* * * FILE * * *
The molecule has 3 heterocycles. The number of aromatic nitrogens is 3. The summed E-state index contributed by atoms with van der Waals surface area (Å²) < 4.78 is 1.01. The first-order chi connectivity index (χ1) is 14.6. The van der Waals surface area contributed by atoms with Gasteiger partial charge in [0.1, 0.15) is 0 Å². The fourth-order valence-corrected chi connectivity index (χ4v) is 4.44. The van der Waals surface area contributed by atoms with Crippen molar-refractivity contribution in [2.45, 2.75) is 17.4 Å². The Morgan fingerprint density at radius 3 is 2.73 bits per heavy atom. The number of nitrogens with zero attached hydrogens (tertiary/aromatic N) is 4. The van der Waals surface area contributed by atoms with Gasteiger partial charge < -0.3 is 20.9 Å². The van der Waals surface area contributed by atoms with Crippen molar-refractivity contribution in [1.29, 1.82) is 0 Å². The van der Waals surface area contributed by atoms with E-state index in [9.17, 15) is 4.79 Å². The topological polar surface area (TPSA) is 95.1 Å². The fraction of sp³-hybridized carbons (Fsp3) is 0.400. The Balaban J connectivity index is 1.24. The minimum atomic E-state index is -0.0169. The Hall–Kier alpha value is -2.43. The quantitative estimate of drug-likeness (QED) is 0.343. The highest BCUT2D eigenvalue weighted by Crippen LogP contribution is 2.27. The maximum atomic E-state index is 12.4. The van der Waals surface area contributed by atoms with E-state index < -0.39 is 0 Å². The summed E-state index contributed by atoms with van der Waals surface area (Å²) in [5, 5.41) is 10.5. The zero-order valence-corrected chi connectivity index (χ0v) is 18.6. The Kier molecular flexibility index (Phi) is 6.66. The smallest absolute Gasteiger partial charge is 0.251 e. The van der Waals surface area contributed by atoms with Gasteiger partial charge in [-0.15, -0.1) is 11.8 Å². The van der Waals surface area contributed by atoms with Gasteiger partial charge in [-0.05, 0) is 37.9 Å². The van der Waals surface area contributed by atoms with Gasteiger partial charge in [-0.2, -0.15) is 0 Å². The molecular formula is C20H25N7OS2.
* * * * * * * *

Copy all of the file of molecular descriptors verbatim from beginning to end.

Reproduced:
The molecule has 3 heterocycles. The number of aromatic nitrogens is 3. The summed E-state index contributed by atoms with van der Waals surface area (Å²) < 4.78 is 1.01. The first-order chi connectivity index (χ1) is 14.6. The van der Waals surface area contributed by atoms with Gasteiger partial charge in [0.1, 0.15) is 0 Å². The fourth-order valence-corrected chi connectivity index (χ4v) is 4.44. The van der Waals surface area contributed by atoms with Crippen molar-refractivity contribution in [2.45, 2.75) is 17.4 Å². The Morgan fingerprint density at radius 3 is 2.73 bits per heavy atom. The number of nitrogens with zero attached hydrogens (tertiary/aromatic N) is 4. The van der Waals surface area contributed by atoms with Gasteiger partial charge < -0.3 is 20.9 Å². The van der Waals surface area contributed by atoms with Crippen molar-refractivity contribution in [1.29, 1.82) is 0 Å². The van der Waals surface area contributed by atoms with E-state index in [9.17, 15) is 4.79 Å². The topological polar surface area (TPSA) is 95.1 Å². The fraction of sp³-hybridized carbons (Fsp3) is 0.400. The Balaban J connectivity index is 1.24. The minimum atomic E-state index is -0.0169. The Hall–Kier alpha value is -2.43. The quantitative estimate of drug-likeness (QED) is 0.343. The highest BCUT2D eigenvalue weighted by Crippen LogP contribution is 2.27. The maximum atomic E-state index is 12.4. The van der Waals surface area contributed by atoms with E-state index < -0.39 is 0 Å². The summed E-state index contributed by atoms with van der Waals surface area (Å²) in [5, 5.41) is 10.5. The zero-order valence-corrected chi connectivity index (χ0v) is 18.6. The Kier molecular flexibility index (Phi) is 6.66. The smallest absolute Gasteiger partial charge is 0.251 e. The van der Waals surface area contributed by atoms with Gasteiger partial charge in [-0.15, -0.1) is 11.8 Å². The van der Waals surface area contributed by atoms with Gasteiger partial charge in [-0.05, 0) is 37.9 Å². The van der Waals surface area contributed by atoms with Gasteiger partial charge in [-0.2, -0.15) is 0 Å². The molecular formula is C20H25N7OS2.